What $100 Buys in... Ljubljana
Sleek boutiques and cobblestoned streets: Welcome to the new old Europe, where shoppers get the best of both worlds.
$20 Hat If eastern European fashion conjures up visions of peasant blouses and woolen vests, think again. Boho chic--like crocheted hats--is very popular, and Ljubljana is full of hip designers and models (Melania Trump got her start here). Katarina Silk, Gornji trg 5, 011-386/1-425-0010.
$7 Folk art During the 18th and 19th centuries, Slovene farmers painted scenes on recycled beehive panels. The originals--depicting pastorals and folktales--hang in the Ethnographic Museum on Metelkova street. Reproductions are sold around town as souvenirs. Dom, Mestni trg 24, 011-386/1-241-8390.
$15 Espresso cup Of the roughly 280,000 people who live in Slovenia's capital, 50,000 are university students, giving the city a distinctly young, caffeinated vibe. In the staro mesto (old town), a shop called Cafetino sells all the accoutrements you need to feed your habit at home--from beans to demitasses. Stari trg 3, 011-386/1-422-2955.
$10 Slippers Agritourism is growing in this bucolic country. There are now more than 200 working farms and vineyards open to weekend visitors. Lend a hand shearing sheep, then, back in the city, pick up a pair of wooly slippers to remind you of a job well done. Dom, Mestni trg 24, 011-386/1-241-8390.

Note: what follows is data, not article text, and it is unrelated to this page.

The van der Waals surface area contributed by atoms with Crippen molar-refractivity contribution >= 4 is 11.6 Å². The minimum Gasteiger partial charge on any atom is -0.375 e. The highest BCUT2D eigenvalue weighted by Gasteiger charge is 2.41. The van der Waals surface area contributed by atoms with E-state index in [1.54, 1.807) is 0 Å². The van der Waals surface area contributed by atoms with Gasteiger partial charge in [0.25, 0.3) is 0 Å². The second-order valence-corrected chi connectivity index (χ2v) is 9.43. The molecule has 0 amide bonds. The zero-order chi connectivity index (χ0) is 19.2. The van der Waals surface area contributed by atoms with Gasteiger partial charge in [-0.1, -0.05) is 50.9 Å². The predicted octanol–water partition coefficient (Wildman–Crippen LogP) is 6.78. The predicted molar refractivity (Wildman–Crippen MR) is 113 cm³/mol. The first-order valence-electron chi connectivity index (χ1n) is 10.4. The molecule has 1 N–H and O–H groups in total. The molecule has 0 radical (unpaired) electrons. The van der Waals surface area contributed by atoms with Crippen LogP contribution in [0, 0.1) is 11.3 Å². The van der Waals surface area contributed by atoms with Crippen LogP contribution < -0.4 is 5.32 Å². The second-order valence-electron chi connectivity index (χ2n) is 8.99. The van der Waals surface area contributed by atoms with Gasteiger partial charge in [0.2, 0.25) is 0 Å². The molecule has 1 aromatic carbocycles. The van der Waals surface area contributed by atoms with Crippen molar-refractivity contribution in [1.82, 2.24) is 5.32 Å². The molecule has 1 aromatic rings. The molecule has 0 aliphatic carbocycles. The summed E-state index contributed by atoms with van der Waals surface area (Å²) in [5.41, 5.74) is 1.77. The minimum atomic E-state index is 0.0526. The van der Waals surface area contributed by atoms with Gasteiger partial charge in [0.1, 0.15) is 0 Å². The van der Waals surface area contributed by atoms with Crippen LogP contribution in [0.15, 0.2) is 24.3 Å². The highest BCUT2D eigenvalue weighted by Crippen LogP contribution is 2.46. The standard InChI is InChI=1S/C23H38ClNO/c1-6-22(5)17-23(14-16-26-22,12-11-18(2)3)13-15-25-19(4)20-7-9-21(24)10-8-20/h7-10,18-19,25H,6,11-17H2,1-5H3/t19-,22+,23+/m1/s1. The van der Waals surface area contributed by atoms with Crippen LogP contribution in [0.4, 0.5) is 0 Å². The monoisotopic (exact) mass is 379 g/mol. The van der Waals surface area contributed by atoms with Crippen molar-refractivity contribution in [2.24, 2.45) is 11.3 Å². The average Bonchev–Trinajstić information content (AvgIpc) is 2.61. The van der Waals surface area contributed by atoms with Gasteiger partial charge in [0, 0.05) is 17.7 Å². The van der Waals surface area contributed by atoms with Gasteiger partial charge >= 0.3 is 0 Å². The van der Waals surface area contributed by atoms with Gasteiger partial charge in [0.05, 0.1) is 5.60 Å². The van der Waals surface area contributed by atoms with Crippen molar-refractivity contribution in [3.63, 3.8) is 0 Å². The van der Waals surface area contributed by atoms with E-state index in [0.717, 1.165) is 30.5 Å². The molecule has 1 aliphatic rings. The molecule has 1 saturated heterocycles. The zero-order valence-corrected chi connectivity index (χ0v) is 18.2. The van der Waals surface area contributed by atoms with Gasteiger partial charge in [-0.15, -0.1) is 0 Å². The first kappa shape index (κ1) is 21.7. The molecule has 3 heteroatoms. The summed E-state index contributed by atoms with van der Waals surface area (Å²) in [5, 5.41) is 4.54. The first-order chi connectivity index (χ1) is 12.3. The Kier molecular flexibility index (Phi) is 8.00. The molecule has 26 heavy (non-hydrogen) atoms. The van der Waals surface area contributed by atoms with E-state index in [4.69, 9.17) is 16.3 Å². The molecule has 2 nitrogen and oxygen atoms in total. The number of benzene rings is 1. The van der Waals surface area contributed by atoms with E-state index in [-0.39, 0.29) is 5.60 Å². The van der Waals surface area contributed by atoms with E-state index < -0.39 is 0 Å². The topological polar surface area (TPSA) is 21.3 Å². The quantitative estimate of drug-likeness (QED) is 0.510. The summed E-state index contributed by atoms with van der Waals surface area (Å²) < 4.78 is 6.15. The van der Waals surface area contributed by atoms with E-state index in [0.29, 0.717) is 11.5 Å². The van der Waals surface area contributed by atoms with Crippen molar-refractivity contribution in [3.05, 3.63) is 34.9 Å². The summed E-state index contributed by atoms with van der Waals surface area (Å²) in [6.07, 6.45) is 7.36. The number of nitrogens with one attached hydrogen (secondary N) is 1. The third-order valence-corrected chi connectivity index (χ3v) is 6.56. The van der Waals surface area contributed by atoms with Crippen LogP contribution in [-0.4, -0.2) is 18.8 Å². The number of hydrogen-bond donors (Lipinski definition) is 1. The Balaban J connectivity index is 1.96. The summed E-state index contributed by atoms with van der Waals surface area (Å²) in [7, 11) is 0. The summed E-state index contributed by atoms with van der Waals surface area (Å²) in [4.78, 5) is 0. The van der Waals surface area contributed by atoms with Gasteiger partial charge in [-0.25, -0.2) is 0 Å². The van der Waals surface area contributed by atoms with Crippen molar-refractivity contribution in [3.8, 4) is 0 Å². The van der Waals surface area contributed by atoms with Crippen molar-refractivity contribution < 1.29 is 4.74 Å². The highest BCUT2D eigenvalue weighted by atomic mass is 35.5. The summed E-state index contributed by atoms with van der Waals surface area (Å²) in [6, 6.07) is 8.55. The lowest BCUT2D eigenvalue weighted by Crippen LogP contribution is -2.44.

$10 Bath salts The salt pans at Piran, a town on the Adriatic near the Croatian border, produce lovely bath crystals, mud masks, and herb-infused body scrubs. Piranske Soline, Mestni trg 19, 011-386/1-425-0190.
$1 Lantern After World War I, architect Joze Plecnik designed dozens of buildings, bridges, and parks around town. Today, the outdoor stalls of his colonnaded Central Market display everything from cured ham to plastic candle lanterns. Closed Sun.
$5 Vintage pin Slovenia broke away from the socialist republic of Yugo-slavia in 1991. You'll find leftover Communist-era kitsch at the Sunday morning flea market, along the Ljubljanica River.
$25 Bowl Slovene artists have been blowing glass since the 16th century, but modern designers such as Tomaz Miletic turn traditional, dainty forms on their ear. ArtGlass Atelje, Dvorni trg 2, 011-386/1-426-3104.